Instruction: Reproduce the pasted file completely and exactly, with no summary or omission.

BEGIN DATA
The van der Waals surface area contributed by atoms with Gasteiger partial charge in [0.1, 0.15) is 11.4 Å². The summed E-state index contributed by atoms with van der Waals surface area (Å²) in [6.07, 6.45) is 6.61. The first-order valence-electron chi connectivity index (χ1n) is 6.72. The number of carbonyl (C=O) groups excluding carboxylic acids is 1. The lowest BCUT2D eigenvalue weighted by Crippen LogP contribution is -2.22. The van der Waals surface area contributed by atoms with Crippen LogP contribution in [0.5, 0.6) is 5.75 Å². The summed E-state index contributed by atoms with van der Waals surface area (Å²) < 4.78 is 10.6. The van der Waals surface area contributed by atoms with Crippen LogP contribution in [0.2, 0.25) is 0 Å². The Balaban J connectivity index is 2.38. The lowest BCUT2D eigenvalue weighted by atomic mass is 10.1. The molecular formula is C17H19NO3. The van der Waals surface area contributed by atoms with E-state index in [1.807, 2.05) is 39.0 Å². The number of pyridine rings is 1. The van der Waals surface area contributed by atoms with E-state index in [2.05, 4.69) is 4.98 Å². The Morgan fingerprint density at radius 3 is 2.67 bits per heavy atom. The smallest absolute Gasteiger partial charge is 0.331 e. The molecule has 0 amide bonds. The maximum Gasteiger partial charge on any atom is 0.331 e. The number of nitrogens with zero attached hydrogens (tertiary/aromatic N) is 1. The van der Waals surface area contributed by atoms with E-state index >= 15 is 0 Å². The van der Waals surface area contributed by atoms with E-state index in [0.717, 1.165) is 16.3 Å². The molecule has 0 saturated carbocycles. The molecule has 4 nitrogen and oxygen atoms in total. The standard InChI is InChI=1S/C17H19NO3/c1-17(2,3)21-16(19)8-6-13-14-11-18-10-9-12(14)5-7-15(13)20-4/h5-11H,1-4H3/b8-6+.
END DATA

The van der Waals surface area contributed by atoms with Gasteiger partial charge in [0.1, 0.15) is 11.4 Å². The summed E-state index contributed by atoms with van der Waals surface area (Å²) in [6.07, 6.45) is 6.61. The first-order valence-electron chi connectivity index (χ1n) is 6.72. The number of carbonyl (C=O) groups excluding carboxylic acids is 1. The lowest BCUT2D eigenvalue weighted by Crippen LogP contribution is -2.22. The van der Waals surface area contributed by atoms with Crippen LogP contribution in [0.5, 0.6) is 5.75 Å². The summed E-state index contributed by atoms with van der Waals surface area (Å²) < 4.78 is 10.6. The van der Waals surface area contributed by atoms with Crippen LogP contribution in [0.2, 0.25) is 0 Å². The Balaban J connectivity index is 2.38. The lowest BCUT2D eigenvalue weighted by atomic mass is 10.1. The molecular formula is C17H19NO3. The van der Waals surface area contributed by atoms with E-state index in [1.807, 2.05) is 39.0 Å². The number of pyridine rings is 1. The van der Waals surface area contributed by atoms with E-state index in [2.05, 4.69) is 4.98 Å². The Morgan fingerprint density at radius 3 is 2.67 bits per heavy atom. The smallest absolute Gasteiger partial charge is 0.331 e. The molecule has 0 amide bonds. The maximum Gasteiger partial charge on any atom is 0.331 e. The number of nitrogens with zero attached hydrogens (tertiary/aromatic N) is 1. The van der Waals surface area contributed by atoms with E-state index >= 15 is 0 Å². The van der Waals surface area contributed by atoms with E-state index in [0.717, 1.165) is 16.3 Å². The molecule has 0 saturated carbocycles. The molecule has 4 nitrogen and oxygen atoms in total. The standard InChI is InChI=1S/C17H19NO3/c1-17(2,3)21-16(19)8-6-13-14-11-18-10-9-12(14)5-7-15(13)20-4/h5-11H,1-4H3/b8-6+.